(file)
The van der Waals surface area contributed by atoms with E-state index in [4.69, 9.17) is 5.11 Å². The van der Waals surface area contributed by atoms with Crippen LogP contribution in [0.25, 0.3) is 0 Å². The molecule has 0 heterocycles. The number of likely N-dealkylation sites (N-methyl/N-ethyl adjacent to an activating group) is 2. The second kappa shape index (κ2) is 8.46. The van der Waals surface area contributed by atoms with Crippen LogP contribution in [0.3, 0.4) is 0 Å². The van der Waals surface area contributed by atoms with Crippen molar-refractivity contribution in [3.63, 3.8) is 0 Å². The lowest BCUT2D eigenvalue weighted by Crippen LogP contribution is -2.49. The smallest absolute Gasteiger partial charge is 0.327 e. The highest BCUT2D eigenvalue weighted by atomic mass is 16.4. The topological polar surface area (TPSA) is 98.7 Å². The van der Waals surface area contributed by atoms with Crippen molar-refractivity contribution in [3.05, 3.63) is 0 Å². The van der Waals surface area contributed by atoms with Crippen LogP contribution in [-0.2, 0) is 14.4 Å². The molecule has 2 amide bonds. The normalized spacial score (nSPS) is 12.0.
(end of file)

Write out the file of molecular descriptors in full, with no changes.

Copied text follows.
The van der Waals surface area contributed by atoms with E-state index in [4.69, 9.17) is 5.11 Å². The van der Waals surface area contributed by atoms with Crippen LogP contribution in [0.25, 0.3) is 0 Å². The molecule has 0 heterocycles. The number of likely N-dealkylation sites (N-methyl/N-ethyl adjacent to an activating group) is 2. The second kappa shape index (κ2) is 8.46. The van der Waals surface area contributed by atoms with Crippen LogP contribution in [0.3, 0.4) is 0 Å². The van der Waals surface area contributed by atoms with Crippen molar-refractivity contribution in [3.63, 3.8) is 0 Å². The lowest BCUT2D eigenvalue weighted by Crippen LogP contribution is -2.49. The smallest absolute Gasteiger partial charge is 0.327 e. The highest BCUT2D eigenvalue weighted by atomic mass is 16.4. The topological polar surface area (TPSA) is 98.7 Å². The van der Waals surface area contributed by atoms with Crippen molar-refractivity contribution in [3.05, 3.63) is 0 Å². The van der Waals surface area contributed by atoms with Crippen LogP contribution in [-0.2, 0) is 14.4 Å². The molecule has 2 amide bonds. The normalized spacial score (nSPS) is 12.0.